Amtrak seeks fast US approval for automated braking feature -document

Amtrak seeks fast US approval for automated braking feature -document
An investigator surveys a freight train derailment involving at least 10 cars which left the tracks in Pittsburgh, Pennsylvania May 14, 2015.

WASHINGTON - Amtrak is seeking expedited approval to equip the Philadelphia site of last week's high-speed derailment with an automated braking system that could have prevented the fatal mishap, according to a federal regulatory document reviewed by Reuters.

The passenger rail operator told the Federal Communications Commission (FCC) last Thursday that it would ask for special temporary authority to use a radio frequency needed to operate a speed-control system known as positive train control, or PTC, in "the accident area," an FCC document shows.

Amtrak said previous efforts to obtain the radio bandwidth had been thwarted. In a blog posted over the weekend, the rail operator said litigation and regulatory proceedings "obstructed" its attempts to purchase frequencies on the open market between 2010 and 2014.

The FCC declined to comment, but FCC staff said in the document that they would act expeditiously on any Amtrak request. In the past, special temporary authority has been granted within days of an FCC review in cases without major issues, officials said.

The document, requested by Congress in the aftermath of the May 12 train wreck that killed eight passengers and injured more than 200 others, was received by lawmakers last Thursday.

Robert Sumwalt, a member of the National Transportation Safety Board, said that PTC could have prevented the accident. The derailment occurred as the train headed north from Washington to New York and entered a sharp curve at more than twice the 50 mile-(80km)-per-hour speed limit.

PTC is a state-of-the-art rail control system capable of slowing and even stopping trains to prevent accidents. Congress has required the US rail industry to adopt PTC by the end of 2015. Amtrak insists that it will meet the deadline.

Although Amtrak notified the FCC of its plans to seek special authority two days after the accident, an Amtrak spokeswoman said the decision was not a direct result of the derailment. Amtrak has been discussing the topic with the FCC since it won approval for its purchase of PTC wireless spectrum for the New York-to-Washington line in March, the spokeswoman said.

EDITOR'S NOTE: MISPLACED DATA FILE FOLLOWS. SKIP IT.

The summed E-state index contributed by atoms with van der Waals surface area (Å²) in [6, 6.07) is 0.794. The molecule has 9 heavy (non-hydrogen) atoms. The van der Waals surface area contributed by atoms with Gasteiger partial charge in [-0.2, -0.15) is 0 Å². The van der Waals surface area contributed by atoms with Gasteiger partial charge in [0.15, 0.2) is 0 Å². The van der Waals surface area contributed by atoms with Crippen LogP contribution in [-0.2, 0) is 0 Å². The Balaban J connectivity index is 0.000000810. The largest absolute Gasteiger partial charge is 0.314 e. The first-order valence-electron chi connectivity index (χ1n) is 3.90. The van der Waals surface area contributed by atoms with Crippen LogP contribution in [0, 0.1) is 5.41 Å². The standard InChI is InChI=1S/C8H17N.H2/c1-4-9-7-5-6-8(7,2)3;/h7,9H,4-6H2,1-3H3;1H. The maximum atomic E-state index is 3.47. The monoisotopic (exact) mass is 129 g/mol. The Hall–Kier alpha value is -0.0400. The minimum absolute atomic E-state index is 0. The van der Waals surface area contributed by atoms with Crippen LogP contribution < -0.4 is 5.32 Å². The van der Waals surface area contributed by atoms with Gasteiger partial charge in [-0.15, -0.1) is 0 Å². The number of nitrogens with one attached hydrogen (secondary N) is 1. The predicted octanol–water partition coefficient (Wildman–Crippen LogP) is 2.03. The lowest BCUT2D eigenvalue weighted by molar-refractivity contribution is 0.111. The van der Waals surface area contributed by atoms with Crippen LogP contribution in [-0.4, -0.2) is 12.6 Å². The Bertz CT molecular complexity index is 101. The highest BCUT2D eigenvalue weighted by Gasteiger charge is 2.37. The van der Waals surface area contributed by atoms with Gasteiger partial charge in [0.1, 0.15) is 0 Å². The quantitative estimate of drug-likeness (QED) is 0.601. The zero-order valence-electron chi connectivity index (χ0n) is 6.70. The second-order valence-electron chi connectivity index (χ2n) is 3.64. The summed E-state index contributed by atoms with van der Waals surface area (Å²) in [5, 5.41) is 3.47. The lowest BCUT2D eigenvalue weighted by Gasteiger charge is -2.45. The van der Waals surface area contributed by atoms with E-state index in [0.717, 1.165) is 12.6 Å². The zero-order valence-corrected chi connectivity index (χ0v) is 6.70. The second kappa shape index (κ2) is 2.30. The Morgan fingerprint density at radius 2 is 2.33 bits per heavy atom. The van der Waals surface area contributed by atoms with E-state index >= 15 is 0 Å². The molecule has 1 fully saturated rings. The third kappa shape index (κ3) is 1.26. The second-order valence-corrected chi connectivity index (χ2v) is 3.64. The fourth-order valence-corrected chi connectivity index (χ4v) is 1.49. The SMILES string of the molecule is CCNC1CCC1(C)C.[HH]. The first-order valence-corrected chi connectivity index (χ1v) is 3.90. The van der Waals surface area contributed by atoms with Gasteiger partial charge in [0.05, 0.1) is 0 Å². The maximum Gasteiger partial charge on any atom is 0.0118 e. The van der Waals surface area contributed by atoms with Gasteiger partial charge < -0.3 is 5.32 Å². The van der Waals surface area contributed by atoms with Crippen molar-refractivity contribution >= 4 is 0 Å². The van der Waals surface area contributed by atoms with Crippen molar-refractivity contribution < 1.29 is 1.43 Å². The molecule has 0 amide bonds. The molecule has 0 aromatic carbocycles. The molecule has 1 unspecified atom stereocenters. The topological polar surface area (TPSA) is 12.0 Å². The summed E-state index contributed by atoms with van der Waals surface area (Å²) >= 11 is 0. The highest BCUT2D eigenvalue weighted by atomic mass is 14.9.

Amtrak officials are expected to hold a briefing on Tuesday to discuss PTC plans.

If the request is granted, Obama administration officials said Amtrak could operate at the 220MHz radio frequency for up to 180 days at the accident site and the authorisation could be renewed at the end of the period.

But before deploying the system near the accident site, officials said Amtrak must complete an engineering study to determine whether the chosen frequency would interfere with the ability of nearby residents to receive broadcasts from two Philadelphia television stations.

The FCC document said Amtrak intended to complete and file the study within the next few days, setting up an FCC review as early as next week.

The Federal Railroad Administration on Saturday ordered Amtrak to install an older speed-control system called automatic train control on all north-bound trains along the area where the crash occurred, as a prerequisite for resuming normal service on Monday.

The House transportation committee is expected to hold a hearing on the deadly mishap but no date has been set.

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